3418.0 - Personal Income of Migrants, Australia, Experimental, 2010-11 Quality Declaration 
ARCHIVED ISSUE Released at 11:30 AM (CANBERRA TIME) 03/12/2015   
   Page tools: Print Print Page Print all pages in this productPrint All


A total of 13,799 visas were granted under the Australian Government's Humanitarian Programme in 2010-11. Of these, 44% were Refugee visas, 22% were Special Humanitarian Programme visas and 34% were onshore migrants under protection and other visas (DIAC, 2011). According to the 2011 Australian Census and Migrants Integrated Dataset (ACMID) only 40% of Humanitarian migrants were in the Labour force at that time (ABS, 2013).

In 2010-11 migrants with a Humanitarian visa accounted for 37,911 (4.4%) of all migrant taxpayers and reported $1.1 billion (2.4%) in Total income, an increase of 16% in real terms on 2009-10. The majority (83%) of Humanitarian taxpayers were aged between 18 and 44 years. In total, there were over twice as many male Humanitarian migrants (25,348) than females (12,560).

Humanitarian migrants were most likely to be employed as Labourers, with one-third employed in this occupational group. The number of Humanitarian migrants employed in labouring occupations grew 18% from 2009-10 to 2010-11.

Most Humanitarian migrants who reported income in 2010-11 were born in the Sudan, Afghanistan and Iraq, comprising 39% of the total number of Humanitarian migrants who submitted a tax return. As can be seen in Graph 12, analysis shows that different patterns of income are apparent for Humanitarian migrants born in these different countries. Migrants born in Sudan had the highest proportion of Employee income ($181.7 million or 19%) reported by Humanitarian entrants. Those born in Afghanistan reported the highest income from Own Unincorporated Businesses ($27.6 million or 26%) and Other income (26%). Humanitarian migrants born in Iraq reported the highest proportion of Investment income at $2.5 million or 26%. In terms of Total income, Humanitarian migrants born in Croatia recorded the highest median at $34,961.

The following graph shows the proportion of different types of income received by Humanitarian migrants from the top six countries of birth in 2010-11.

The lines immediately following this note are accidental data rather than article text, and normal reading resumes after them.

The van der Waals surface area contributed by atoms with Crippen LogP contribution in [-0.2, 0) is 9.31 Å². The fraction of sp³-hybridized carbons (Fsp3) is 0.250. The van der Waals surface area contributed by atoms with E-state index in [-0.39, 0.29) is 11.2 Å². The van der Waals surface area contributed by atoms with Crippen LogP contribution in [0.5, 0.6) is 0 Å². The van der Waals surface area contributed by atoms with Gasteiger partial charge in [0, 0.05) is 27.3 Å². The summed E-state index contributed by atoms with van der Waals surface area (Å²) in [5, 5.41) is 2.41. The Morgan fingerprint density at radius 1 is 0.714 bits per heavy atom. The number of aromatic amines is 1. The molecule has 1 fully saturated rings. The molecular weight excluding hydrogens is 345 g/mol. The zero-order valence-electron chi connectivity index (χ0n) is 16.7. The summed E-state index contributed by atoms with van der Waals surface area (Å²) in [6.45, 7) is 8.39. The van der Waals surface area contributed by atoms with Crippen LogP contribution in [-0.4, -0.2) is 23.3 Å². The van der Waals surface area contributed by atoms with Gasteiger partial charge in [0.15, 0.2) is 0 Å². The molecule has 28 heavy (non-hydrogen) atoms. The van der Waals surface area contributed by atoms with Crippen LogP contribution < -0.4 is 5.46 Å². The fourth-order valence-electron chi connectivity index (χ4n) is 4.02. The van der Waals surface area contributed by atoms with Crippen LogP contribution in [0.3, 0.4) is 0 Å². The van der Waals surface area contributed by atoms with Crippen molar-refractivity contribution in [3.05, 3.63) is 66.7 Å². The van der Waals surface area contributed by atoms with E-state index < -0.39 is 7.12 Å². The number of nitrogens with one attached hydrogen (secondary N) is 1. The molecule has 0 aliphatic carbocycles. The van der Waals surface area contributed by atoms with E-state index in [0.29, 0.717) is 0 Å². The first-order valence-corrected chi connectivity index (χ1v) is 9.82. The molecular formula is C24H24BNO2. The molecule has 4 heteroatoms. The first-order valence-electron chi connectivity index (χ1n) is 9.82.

GRAPH 12: HUMANITARIAN MIGRANT TAXPAYERS, Proportion of Total income, By top six countries of birth and source of income, 2010-11
Graph Image for Graph 12

Footnote(s): (a) Excludes Government pensions and allowances. (b) Includes Superannuation and annuities. (c) Excludes SAR's and Taiwan.

Source(s): Personal Income Tax and Migrants Integrated Dataset (PITMID), 2010-11 (cat. no. 3418.0)

After a steady decline across the first 6 years of residence, the proportion of migrants who reported an income from their own unincorporated business increases sharply from 7% to 25% after 9 years of residence. Humanitarian migrants reporting unincorporated business income from China* and Afghanistan have higher median incomes than those reporting Employee income from these countries. The following graph presents the proportion of migrants with a Humanitarian visa who reported Own unincorporated business income in 2009-10 and 2010-11 by their year of arrival.

GRAPH 13: HUMANITARIAN MIGRANT TAXPAYERS, Proportion who reported Own unincorporated business income, By year of arrival, 2009-10 and 2010-11
Graph Image for Graph 13 edit

Source(s): Personal Income Tax and Migrants Integrated Dataset (PITMID), 2009-10 and 2010-11 (cat. no. 3418.0)


Changes in income from 2009-10 to 2010-11 are in 2010-11 dollars, adjusted using changes in the Consumer Price Index.

*China excludes Special Administrative Regions (SARs) which comprise Hong Kong and Macau (SARs of China) and Taiwan.

Other income (excluding Government pensions and allowances) includes transfer or trust income; foreign investment fund and/or foreign life insurance assurance policy income (in 2009-10 only); controlled foreign company income; foreign salary/pension income; other net foreign source income; and other (including superannuation and annuity income). Data for superannuation and annuities are understated. See Explanatory Notes for more information.


Department of Immigration and Citizenship (DIAC), 2011, 2010-11 Annual Report, Canberra. Viewed at

Australian Bureau of Statistics (ABS), 2013, Understanding Migrant Outcomes – Enhancing the Value of Census Data, Australia, 2011 (cat. No. 3417.0), Canberra. Viewed at <https://www.abs.gov.au/AUSSTATS/abs@.nsf/ProductsbyCatalogue/706907E56F9F5128CA257BEA00111584?OpenDocument>